So how do you go about opening your store for business?
Follow these 5 steps to have an unforgettable online store opening: More…
Joe Palko is the CMO of 3dcart. Prior to joining 3dcart in 2011, Joe was a true internet pioneer co-founding his first e-commerce website in 1994 which later sold to America's largest mail order pet supply retailer in 2007. Joe also co-founded Solid Cactus in 2001, which was later sold to the Web.com Group in 2009.
A proposed Internet retail tax has online merchants scrambling. The new plan would require online stores to collect taxes that satisfy the buyer’s home state requirements. Read More!
Ever wonder how online retailers get their product images looking perfect? You don’t need to invest hundreds of dollars in a digital camera and you do not need to have any photography experience to take professional photographs of your products. One of the biggest mistakes we see for those just starting out with an online store, is having poor product images. Amy has posted a great tutorial that takes only a few minutes, and costs less than $5.00 and will have your products looking like they’re ready to jump off of the page.
Here are some things to keep in mind when taking pictures of your products:
- Disable your camera’s built-in flash when taking a photo. The built-in flash produces a glare on the photo and makes your products look two-dimensional.
- Use your camera’s “Macro Focus” feature to take close-ups of your product.
- Use a tripod when taking pictures of your product. The tripod stabilizes your camera and eliminates blurry photos.
- Photograph your products at an angle.
- Take more than one photo of each item.
- Understand how your camera works. Take a few test photographs and rearrange your lighting or the product if you have to. Read your user manual and find out how to customize the white balance feature on your camera, which will control the background. Also figure out how to set the ISO and start at 100 or 200. This controls the amount of light entering the lens.
- NEVER rush on this part of your store design. you can have a stellar online store, and if your product pictures look like they were taken with a camera phone, you’ll see poor sales.
Customers search for products in different phases of the purchasing process. They be browsing, considering a purchase, comparison shopping or they could be ready to buy NOW!
Unfortunately PPC doesn’t allow the “only show to purchase-ready searchers” option, so if you aren’t careful and strategic you can end up paying a lot for users without any purchase intent.
While you can’t know for certain a user’s position in the purchase process, you can choose keywords that are indicative of their placement. Consumers’ searches follow a pretty standard pattern as they move down the conversion funnel.
You have to find the keywords that accompany the purchase-ready stage or the buyer keywords.
- Betty’s looking for a laptop. She searches:” best laptops” or “laptop reviews”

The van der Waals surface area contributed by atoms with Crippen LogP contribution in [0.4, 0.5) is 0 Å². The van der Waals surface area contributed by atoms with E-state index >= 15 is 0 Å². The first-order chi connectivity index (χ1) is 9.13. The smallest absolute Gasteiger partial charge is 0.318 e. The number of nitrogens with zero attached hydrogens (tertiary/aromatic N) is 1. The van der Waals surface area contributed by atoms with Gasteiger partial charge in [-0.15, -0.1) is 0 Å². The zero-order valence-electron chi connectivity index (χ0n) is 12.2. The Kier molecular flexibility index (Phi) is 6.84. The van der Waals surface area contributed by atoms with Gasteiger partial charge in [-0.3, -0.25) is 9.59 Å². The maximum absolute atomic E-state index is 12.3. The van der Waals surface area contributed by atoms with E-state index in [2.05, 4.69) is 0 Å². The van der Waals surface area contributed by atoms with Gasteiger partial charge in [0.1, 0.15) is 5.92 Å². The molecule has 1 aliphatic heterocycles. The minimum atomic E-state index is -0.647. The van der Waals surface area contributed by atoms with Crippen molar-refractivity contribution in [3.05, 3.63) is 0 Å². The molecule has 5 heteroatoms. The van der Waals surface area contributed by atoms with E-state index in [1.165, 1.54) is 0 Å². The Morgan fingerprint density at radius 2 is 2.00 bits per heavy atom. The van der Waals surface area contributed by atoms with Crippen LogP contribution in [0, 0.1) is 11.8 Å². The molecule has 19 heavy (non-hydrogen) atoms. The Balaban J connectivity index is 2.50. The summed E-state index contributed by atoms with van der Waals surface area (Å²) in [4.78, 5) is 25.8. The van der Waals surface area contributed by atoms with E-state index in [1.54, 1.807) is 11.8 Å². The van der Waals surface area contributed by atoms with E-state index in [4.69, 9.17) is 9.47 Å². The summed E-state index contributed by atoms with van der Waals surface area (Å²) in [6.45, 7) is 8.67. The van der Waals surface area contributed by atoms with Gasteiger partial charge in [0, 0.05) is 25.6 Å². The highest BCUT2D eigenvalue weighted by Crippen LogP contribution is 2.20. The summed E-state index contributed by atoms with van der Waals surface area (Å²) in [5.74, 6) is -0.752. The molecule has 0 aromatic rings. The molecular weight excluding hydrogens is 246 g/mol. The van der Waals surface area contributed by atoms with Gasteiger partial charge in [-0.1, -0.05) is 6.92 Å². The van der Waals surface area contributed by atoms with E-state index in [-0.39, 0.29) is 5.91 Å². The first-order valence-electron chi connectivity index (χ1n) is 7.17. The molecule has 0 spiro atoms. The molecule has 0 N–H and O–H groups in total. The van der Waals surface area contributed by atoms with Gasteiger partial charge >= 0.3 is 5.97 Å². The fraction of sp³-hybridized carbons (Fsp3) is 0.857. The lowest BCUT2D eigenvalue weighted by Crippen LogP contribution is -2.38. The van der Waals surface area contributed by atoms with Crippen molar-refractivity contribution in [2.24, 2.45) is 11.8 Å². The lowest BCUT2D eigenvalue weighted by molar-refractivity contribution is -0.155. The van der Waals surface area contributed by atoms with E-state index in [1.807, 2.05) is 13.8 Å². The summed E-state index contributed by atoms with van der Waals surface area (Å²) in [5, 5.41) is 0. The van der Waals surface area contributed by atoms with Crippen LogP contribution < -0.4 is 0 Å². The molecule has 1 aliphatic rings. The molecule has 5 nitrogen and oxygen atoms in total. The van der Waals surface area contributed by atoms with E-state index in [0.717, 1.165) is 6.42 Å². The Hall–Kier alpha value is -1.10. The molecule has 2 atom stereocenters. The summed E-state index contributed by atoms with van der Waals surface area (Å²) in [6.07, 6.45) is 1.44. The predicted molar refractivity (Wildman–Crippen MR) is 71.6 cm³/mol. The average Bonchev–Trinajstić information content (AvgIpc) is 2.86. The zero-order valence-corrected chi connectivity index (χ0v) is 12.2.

Those keywords can be good, but for the most part users are just beginning their purchase journey. Lets say Betty went to those review sites and realized she she was probably more interested in a Macbook.
- Armed with more specific inquiries, Betty has further moved down the conversion funnel – she knows exactly what she wants and shes ready to buy. She searches: “Buy Macbooks” “Buy Macbooks Cheap” “Macbooks under $100″ “Budget Macbooks”
Without knowing Betty’s journey, you These keywords are indict
Matt Carter lists some great examples of buyer keywords on his blog.
- low cost
- low priced
- model numbers
- brand names
PageRank refers to Google’s algorithm for assessing the relevance and value of every webpage. of every webpage. Different pages within a particular website are given different pagerank evaluations which Google assigns a number from 0-10.
Main factors that affect pagerank:
- How long the page has existed
- Internal inks
- Site structure
- Page load time
- Quality and number of external links pointing the page
For tips on increasing your PageRank, click here.
Googles PageRank affects its search results or SERPs but it is not the only or the main factor.
SERP’s refers to where your website appears on Google’s search results on any given keyword.
Google’s SERP are based on value of content, keywords ( SEO), and then on the pagerank. Google has done a good job of ensuring fairness in SERPS so that a site doesn’t have to have tons of traffic and backlinks to rank well for a keyword. SERPS are why on-page SEO is so important.
Main factors that affect SERPS:
- Optimized Key Phrases **Tip: Use keywords and internal links at the beginning of content
- Title tags
- Page URL
- Meta Description (Page Description/Summary)
- Anchor text
- Page Length
PageRank vs SERPS
High pagerank is based mostly on quality and number of backlinks and SERPS are mostly affected by on-page and off-page SEO. SERP rankings can also help your pagerank but you don’t neccesarily have to have good SERPs for Google to rank you high.
Which one should I care about more?
Well, thats a complicated question. Since Google’s Panda update, experts are noticing that pagerank is starting to affect SERPS more than it had perviously. While it’s no one’s favorite answer, you should care about both. Google’s althorgithm is always in flux and every now and then the search king throws a curveball like the Panda update so its best consider both.
Divide your focus between SERPS and PageRank – make sure your content is keyword optimized, uses anchor text but also work on gaining quality backlinks by guest blo
gging or forum commenting. The good news is, with two factors to consider your store wont live and die by pagerank. Just like all things worth working towards in life, SEO takes patience and focus but in the end is totally worth your time